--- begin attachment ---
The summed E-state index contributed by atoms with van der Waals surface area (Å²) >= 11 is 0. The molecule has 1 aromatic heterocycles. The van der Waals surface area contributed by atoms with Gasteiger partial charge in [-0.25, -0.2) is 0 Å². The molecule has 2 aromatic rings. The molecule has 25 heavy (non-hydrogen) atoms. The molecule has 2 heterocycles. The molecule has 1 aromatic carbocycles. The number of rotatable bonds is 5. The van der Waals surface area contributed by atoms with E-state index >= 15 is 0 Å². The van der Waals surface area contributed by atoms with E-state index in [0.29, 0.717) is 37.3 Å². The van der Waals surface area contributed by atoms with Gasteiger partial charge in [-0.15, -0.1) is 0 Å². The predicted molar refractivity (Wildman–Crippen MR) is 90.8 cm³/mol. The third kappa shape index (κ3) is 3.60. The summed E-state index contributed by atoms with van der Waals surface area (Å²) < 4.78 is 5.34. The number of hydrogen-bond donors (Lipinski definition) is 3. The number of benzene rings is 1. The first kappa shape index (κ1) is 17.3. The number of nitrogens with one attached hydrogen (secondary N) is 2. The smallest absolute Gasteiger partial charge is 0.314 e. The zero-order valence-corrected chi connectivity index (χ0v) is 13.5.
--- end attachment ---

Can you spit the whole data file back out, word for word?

The summed E-state index contributed by atoms with van der Waals surface area (Å²) >= 11 is 0. The molecule has 1 aromatic heterocycles. The van der Waals surface area contributed by atoms with Gasteiger partial charge in [-0.25, -0.2) is 0 Å². The molecule has 2 aromatic rings. The molecule has 25 heavy (non-hydrogen) atoms. The molecule has 2 heterocycles. The molecule has 1 aromatic carbocycles. The number of rotatable bonds is 5. The van der Waals surface area contributed by atoms with E-state index >= 15 is 0 Å². The van der Waals surface area contributed by atoms with E-state index in [0.29, 0.717) is 37.3 Å². The van der Waals surface area contributed by atoms with Gasteiger partial charge in [-0.15, -0.1) is 0 Å². The predicted molar refractivity (Wildman–Crippen MR) is 90.8 cm³/mol. The third kappa shape index (κ3) is 3.60. The summed E-state index contributed by atoms with van der Waals surface area (Å²) < 4.78 is 5.34. The number of hydrogen-bond donors (Lipinski definition) is 3. The number of benzene rings is 1. The first kappa shape index (κ1) is 17.3. The number of nitrogens with one attached hydrogen (secondary N) is 2. The smallest absolute Gasteiger partial charge is 0.314 e. The zero-order valence-corrected chi connectivity index (χ0v) is 13.5.